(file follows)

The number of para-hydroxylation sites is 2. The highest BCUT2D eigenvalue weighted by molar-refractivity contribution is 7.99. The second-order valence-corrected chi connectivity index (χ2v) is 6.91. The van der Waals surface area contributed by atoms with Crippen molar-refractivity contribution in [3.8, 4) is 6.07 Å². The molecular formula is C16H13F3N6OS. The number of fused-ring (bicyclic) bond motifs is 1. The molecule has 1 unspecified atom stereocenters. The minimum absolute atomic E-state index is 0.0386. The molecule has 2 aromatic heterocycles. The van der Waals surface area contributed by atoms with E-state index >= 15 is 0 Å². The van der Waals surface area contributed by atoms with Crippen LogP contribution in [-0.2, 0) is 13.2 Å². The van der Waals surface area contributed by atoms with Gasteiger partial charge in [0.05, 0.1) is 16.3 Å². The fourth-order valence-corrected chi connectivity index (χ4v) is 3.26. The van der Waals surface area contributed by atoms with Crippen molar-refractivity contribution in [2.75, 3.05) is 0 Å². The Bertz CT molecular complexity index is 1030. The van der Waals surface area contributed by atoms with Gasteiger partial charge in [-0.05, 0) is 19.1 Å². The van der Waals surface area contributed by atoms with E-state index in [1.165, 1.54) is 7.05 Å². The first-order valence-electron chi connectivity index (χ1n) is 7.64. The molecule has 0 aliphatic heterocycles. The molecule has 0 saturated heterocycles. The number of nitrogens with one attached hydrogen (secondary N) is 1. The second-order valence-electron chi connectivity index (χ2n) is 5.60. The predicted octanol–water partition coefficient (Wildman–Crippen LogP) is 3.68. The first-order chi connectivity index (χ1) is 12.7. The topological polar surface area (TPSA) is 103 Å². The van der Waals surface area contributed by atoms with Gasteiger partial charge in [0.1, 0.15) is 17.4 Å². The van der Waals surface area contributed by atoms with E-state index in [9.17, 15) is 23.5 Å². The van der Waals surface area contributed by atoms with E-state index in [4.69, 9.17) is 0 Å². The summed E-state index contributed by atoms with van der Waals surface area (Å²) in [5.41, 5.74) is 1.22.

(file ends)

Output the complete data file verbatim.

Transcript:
The number of para-hydroxylation sites is 2. The highest BCUT2D eigenvalue weighted by molar-refractivity contribution is 7.99. The second-order valence-corrected chi connectivity index (χ2v) is 6.91. The van der Waals surface area contributed by atoms with Crippen molar-refractivity contribution in [3.8, 4) is 6.07 Å². The molecular formula is C16H13F3N6OS. The number of fused-ring (bicyclic) bond motifs is 1. The molecule has 1 unspecified atom stereocenters. The minimum absolute atomic E-state index is 0.0386. The molecule has 2 aromatic heterocycles. The van der Waals surface area contributed by atoms with E-state index >= 15 is 0 Å². The van der Waals surface area contributed by atoms with Crippen LogP contribution in [-0.2, 0) is 13.2 Å². The van der Waals surface area contributed by atoms with Gasteiger partial charge in [0.05, 0.1) is 16.3 Å². The fourth-order valence-corrected chi connectivity index (χ4v) is 3.26. The van der Waals surface area contributed by atoms with Crippen molar-refractivity contribution in [2.75, 3.05) is 0 Å². The Bertz CT molecular complexity index is 1030. The van der Waals surface area contributed by atoms with Gasteiger partial charge in [-0.05, 0) is 19.1 Å². The van der Waals surface area contributed by atoms with E-state index in [1.165, 1.54) is 7.05 Å². The first-order valence-electron chi connectivity index (χ1n) is 7.64. The molecule has 0 aliphatic heterocycles. The molecule has 0 saturated heterocycles. The number of nitrogens with one attached hydrogen (secondary N) is 1. The second-order valence-electron chi connectivity index (χ2n) is 5.60. The predicted octanol–water partition coefficient (Wildman–Crippen LogP) is 3.68. The first-order chi connectivity index (χ1) is 12.7. The topological polar surface area (TPSA) is 103 Å². The van der Waals surface area contributed by atoms with Gasteiger partial charge in [0.1, 0.15) is 17.4 Å². The van der Waals surface area contributed by atoms with E-state index in [9.17, 15) is 23.5 Å². The van der Waals surface area contributed by atoms with E-state index in [4.69, 9.17) is 0 Å². The summed E-state index contributed by atoms with van der Waals surface area (Å²) in [5.41, 5.74) is 1.22.